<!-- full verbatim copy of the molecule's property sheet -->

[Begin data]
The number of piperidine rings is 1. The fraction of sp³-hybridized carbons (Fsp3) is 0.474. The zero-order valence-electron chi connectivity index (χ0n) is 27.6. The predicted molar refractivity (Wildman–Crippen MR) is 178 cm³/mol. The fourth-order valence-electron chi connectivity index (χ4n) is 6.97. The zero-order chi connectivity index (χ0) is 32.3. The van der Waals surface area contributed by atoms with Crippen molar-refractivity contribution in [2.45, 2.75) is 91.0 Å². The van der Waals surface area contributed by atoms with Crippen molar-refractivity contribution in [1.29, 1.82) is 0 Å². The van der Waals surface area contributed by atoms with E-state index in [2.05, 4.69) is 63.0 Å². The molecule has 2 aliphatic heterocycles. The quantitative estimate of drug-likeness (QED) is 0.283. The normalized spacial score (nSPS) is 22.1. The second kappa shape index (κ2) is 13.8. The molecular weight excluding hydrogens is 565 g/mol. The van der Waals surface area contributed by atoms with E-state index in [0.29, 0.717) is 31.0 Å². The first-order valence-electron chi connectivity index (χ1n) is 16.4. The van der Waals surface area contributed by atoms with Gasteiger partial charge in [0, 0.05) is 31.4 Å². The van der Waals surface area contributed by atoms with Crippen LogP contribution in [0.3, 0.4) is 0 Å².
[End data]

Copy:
The number of piperidine rings is 1. The fraction of sp³-hybridized carbons (Fsp3) is 0.474. The zero-order valence-electron chi connectivity index (χ0n) is 27.6. The predicted molar refractivity (Wildman–Crippen MR) is 178 cm³/mol. The fourth-order valence-electron chi connectivity index (χ4n) is 6.97. The zero-order chi connectivity index (χ0) is 32.3. The van der Waals surface area contributed by atoms with Crippen molar-refractivity contribution in [2.45, 2.75) is 91.0 Å². The van der Waals surface area contributed by atoms with Crippen molar-refractivity contribution in [1.29, 1.82) is 0 Å². The van der Waals surface area contributed by atoms with E-state index in [2.05, 4.69) is 63.0 Å². The molecule has 2 aliphatic heterocycles. The quantitative estimate of drug-likeness (QED) is 0.283. The normalized spacial score (nSPS) is 22.1. The second kappa shape index (κ2) is 13.8. The molecular weight excluding hydrogens is 565 g/mol. The van der Waals surface area contributed by atoms with E-state index in [0.29, 0.717) is 31.0 Å². The first-order valence-electron chi connectivity index (χ1n) is 16.4. The van der Waals surface area contributed by atoms with Gasteiger partial charge in [0, 0.05) is 31.4 Å². The van der Waals surface area contributed by atoms with Crippen LogP contribution in [0.3, 0.4) is 0 Å².